Israel to U.S.: "You Are the Weakest Link!"
The list of countries that have provided tacit support to Israel for its imminent launch of preemptive missile attacks on Iran’s nuclear weapons facilities now includes: Saudi Arabia, Jordan, Kuwait, Turkey, Egypt, and… not-the-United-States.
The Saudi government recently conducted drills to ensure that their missile defense system do not shoot down Israeli jets that might fly over their airspace in the near future. This is crucial for any bombing raids Israel may conduct on Iranian nuclear facilities, because the only feasible route to Iran’s nuclear plants currently available is over a wide swath of Saudi Arabia. Israel might also need to fly over Jordan and Kuwait, which have not objected to this arrangement.
Actually, a much quicker, as-the-crow-flies route to Iran’s cluster of nuclear facilities at Natanz, Qom, Isfahan, and Arak would be directly over Iraq. However, use of this flight plan has one sticking point: the U.S. commander-in-chief’s stubborn refusal to allow Israel to fly jets through Iraq’s airspace.
In arriving at this position, President Obama may have been following the advice of Zbigniew Brzezinski, former National Security Advisor to Jimmy Carter, who infamously offered the charming advice last year that if Israel tried to use Iraqi airspace to attack Iran, the U.S. should shoot Israeli jets down.
Saudi Arabia has never exactly considered Israel an ally, as the U.S. does. Yet the Saudi government recognizes the danger a nuclear Iran poses to their country and the region, and is willing to clear a corridor of airspace for Israel over their country. Obama is unwilling to do the same over Iraq, which isn’t even his country.
In 2007 Turkey allowed Israel use of its airspace in a sneak attack on a developing nuclear plant in Syria, Iran’s primary ally in the region. At the time, the Syria attack was seen as a test run for an upcoming Israeli attack against Iran’s facilities, which means that Turkey was essentially helping Israel prepare for such an attack.
Egypt has also recently looked the other way as Israel sent warships and a nuclear-capable submarine down the Suez Canal toward the Arabian Sea in preparation for a conflict with Iran.
But due to Obama’s creepy, subtly anti-Semitic foreign policy, Israel must instead hurl its jets in a wide, boomerang-shaped flight path all the way around the southern tip of Iraq, across the Persian Gulf, and back up to central-northern Iran to get to the country’s primary nuclear facilities.
George W. Bush certainly was no hawk regarding the prospect of the U.S. attacking Iran under his watch. However, it’s safe to assume that, given the precipitous progress of Iran’s nuclear program over the past two years, Iran’s alarming self-declaration as a nuclear state this spring, and Israel’s brave willingness to confront Iran alone, that Bush would not have denied Israel the right to fly over Iraq if he were still President.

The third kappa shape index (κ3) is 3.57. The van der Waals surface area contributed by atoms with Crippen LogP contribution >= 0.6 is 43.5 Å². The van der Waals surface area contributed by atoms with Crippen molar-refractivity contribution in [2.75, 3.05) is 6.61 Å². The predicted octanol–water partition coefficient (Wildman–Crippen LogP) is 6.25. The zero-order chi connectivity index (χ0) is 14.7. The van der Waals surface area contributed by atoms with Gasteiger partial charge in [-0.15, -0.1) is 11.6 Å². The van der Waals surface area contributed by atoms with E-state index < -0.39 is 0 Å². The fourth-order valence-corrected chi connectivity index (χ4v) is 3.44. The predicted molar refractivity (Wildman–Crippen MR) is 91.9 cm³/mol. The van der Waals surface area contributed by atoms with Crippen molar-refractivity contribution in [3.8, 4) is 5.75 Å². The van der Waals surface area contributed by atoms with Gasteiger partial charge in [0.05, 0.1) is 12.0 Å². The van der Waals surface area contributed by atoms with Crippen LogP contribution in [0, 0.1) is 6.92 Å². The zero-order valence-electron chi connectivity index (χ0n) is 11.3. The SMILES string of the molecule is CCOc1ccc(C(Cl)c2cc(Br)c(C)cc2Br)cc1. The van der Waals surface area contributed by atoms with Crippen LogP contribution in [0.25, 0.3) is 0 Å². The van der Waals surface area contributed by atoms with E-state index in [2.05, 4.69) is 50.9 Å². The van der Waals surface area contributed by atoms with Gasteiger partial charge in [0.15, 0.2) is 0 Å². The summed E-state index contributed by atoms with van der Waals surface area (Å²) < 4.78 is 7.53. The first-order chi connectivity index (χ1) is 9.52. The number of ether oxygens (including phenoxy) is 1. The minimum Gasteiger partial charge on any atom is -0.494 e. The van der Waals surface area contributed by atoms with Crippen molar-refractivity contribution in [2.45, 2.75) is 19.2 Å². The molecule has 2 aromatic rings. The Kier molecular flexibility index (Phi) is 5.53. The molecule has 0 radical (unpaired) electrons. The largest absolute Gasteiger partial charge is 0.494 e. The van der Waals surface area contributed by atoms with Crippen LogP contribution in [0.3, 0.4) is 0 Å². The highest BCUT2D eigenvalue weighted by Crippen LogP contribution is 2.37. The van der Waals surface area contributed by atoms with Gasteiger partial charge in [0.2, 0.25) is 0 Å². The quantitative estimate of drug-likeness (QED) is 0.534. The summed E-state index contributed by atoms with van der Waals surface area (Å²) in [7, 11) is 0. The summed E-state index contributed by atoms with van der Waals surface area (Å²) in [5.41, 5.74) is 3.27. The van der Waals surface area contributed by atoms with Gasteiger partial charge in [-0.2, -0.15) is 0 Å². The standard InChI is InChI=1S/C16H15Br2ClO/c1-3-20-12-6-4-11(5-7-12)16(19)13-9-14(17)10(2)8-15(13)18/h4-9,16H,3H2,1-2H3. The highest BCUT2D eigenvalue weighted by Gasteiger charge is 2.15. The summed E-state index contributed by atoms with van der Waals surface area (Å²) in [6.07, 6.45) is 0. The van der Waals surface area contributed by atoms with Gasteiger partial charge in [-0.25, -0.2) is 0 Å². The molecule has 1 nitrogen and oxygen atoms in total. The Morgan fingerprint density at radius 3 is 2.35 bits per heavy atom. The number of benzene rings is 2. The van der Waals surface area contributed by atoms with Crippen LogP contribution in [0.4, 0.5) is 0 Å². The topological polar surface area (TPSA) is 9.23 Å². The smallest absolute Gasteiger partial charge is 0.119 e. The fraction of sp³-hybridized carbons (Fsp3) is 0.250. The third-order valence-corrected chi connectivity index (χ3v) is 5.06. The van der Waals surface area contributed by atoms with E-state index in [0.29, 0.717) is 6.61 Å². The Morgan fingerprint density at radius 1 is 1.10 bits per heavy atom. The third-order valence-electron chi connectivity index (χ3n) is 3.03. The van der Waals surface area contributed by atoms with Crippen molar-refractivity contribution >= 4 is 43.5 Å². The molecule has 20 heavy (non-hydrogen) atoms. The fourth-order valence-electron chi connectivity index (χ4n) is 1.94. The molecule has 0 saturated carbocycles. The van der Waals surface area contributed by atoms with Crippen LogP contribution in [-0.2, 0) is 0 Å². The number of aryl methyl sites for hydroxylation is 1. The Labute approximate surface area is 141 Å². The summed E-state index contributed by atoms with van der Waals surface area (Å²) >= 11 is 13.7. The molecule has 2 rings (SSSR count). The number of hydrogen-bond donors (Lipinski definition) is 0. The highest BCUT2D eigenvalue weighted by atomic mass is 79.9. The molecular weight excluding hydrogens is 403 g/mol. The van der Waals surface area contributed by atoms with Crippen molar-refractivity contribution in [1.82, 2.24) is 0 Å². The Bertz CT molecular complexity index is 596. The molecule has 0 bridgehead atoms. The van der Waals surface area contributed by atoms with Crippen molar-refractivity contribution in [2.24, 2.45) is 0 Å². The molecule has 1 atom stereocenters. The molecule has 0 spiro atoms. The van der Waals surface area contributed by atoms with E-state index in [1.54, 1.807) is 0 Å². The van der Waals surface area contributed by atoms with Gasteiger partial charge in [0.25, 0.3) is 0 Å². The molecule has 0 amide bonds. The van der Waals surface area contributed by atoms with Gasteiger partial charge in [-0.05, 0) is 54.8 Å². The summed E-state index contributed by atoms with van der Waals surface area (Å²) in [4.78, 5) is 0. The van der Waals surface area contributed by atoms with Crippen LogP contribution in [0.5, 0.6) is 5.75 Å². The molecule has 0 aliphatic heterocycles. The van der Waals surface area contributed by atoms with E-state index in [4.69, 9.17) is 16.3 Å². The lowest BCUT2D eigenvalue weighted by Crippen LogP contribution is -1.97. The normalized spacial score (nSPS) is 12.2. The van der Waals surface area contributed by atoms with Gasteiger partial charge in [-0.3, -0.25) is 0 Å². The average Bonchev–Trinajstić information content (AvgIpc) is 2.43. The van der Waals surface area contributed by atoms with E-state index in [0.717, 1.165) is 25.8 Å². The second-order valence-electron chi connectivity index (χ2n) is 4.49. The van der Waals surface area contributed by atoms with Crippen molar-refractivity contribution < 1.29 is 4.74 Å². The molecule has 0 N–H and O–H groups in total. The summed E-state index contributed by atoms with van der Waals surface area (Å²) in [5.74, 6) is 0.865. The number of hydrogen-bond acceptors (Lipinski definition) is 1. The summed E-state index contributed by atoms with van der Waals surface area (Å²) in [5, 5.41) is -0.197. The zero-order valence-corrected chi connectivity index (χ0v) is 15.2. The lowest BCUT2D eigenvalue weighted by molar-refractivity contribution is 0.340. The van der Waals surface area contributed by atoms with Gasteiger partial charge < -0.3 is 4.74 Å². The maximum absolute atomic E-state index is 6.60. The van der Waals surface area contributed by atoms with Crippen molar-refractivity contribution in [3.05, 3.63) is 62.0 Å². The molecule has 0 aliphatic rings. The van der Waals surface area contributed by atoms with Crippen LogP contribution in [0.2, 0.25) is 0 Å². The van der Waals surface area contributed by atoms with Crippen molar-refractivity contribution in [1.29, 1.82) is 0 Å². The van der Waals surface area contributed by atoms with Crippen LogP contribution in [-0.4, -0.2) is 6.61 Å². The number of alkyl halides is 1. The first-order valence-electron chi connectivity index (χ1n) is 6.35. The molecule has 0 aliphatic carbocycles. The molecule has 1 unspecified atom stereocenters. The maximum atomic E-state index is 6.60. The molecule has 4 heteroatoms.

To put all of this in perspective: our current president is refusing to allow the only stable democracy in the Middle East (Israel) to serve as the U.S.’s front line of attack against the greatest state sponsor of terrorism in the world (Iran), by merely letting them fly over a country we recently liberated and introduced to a constitutional system of government (Iraq) in order that they might serve as a model for neighboring dictatorships on the brink of regime change (such as Iran).
Ah, you say, but surely Obama has some other diplomatic maneuver up his sleeve, some nonmilitary means of pressuring Iran to abandon its nuclear program and allow weapons inspectors into the country.
Actually, no—the Obama administration has been working to weaken Congress’s proposed U.S. sanctions against Iran. Obama fears that these injunctions may go too far and anger our allies.
These are not the sanctions imposed by the UN last week—the ones which we waited forever to be implemented, which two of the largest nations in the world (Brazil and Turkey) rejected, and which are watered down to the point of futility. These are additional sanctions that would apply only to U.S. companies and not be legally binding on other countries.
The EU has already agreed to oil and gas sanctions of their own that go beyond the mild-mannered penalties imposed by the UN. So even the likes of France and Germany are going further than the U.S. in isolating Iran, yet Obama still sees the need to appease our allies.
Americans ought to be deeply troubled by a U.S. foreign policy that declines to be as supportive of Israel’s right to defend itself as the doctrines of Saudi Arabia, Turkey, and Egypt.